The United Nations (UN) on Saturday announced a suspension of humanitarian air services in the northeast following the latest attack on one of its helicopters in Borno… Read Full Story
Buhari Appoints Pam As Christian Pilgrims Commission Executive Secretary
President Muhammadu Buhari has approved the appointment of Rev Yakubu Pam as the Executive Secretary of Nigerian Christian Pilgrims Commission (NCPC)… Read Full Story
Appeal Court Upholds Yahaya Bello’s Election As Kogi Governor
The Court of Appeal, Abuja Division on Saturday affirmed the election of Yahaya Bello as the duly elected governor of Kogi State… Read Full Story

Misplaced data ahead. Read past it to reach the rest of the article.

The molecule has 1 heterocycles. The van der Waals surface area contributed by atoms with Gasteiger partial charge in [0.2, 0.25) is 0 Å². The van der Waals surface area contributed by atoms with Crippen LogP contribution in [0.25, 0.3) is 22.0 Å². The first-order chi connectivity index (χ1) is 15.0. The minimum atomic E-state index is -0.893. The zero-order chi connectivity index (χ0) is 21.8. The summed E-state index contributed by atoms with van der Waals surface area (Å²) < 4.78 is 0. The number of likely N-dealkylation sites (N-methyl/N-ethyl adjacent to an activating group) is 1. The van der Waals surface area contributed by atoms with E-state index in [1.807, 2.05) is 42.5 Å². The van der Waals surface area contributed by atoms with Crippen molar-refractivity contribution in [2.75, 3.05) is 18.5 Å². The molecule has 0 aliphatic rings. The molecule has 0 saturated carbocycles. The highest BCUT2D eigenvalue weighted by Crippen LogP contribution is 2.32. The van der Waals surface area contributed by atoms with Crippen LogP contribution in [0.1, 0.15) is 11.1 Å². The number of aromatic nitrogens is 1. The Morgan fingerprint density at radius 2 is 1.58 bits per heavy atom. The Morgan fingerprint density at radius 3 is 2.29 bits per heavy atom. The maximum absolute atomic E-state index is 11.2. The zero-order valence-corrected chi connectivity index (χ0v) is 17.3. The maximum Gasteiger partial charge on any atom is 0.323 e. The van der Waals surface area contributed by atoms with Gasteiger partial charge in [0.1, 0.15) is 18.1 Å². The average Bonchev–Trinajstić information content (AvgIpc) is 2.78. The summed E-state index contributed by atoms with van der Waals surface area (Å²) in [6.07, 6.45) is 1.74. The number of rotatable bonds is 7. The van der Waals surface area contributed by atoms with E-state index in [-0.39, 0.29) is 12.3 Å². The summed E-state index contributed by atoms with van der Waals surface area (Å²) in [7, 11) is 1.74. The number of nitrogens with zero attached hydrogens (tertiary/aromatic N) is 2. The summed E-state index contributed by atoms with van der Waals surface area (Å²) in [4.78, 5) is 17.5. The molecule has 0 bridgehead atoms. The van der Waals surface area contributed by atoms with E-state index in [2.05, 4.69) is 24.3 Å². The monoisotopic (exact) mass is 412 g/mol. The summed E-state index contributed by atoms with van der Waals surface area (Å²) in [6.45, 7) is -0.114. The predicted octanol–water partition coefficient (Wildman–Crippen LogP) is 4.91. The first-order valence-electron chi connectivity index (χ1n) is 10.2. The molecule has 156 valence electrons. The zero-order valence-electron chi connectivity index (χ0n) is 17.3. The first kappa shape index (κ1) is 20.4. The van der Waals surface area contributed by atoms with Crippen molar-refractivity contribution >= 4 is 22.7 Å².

MFM To Begin Another 30 Days Prayer Retreat
The General Overseer of Mountain of Fire and Miracles Ministries (MFM), Dr Daniel Olukoya, has directed that members to extend the ongoing 30 Days Prayer Retreat which marks third session… Read Full Story
109,823 N-Power Beneficiaries Now Business Owners ― Minister
The Minister of Humanitarian Affairs, Disaster Management and Social Development, Hajiya Sadiya Umar Farouq, says no fewer than 109,823 beneficiaries of the N-Power Programme are now business owners… Read Full Story
Who Flies APC Flag In Ondo?
EXCEPT the leadership of the All Progressives Congress (APC) handles the primary election or selection of its candidate for the Ondo State governorship election carefully, the party in the state may be heading towards another round of crisis similar to the one that engulfed it in Edo State recently which may cause it to… Read Full Story
No Difference Between PDP, APC —Olateru-Olagbegi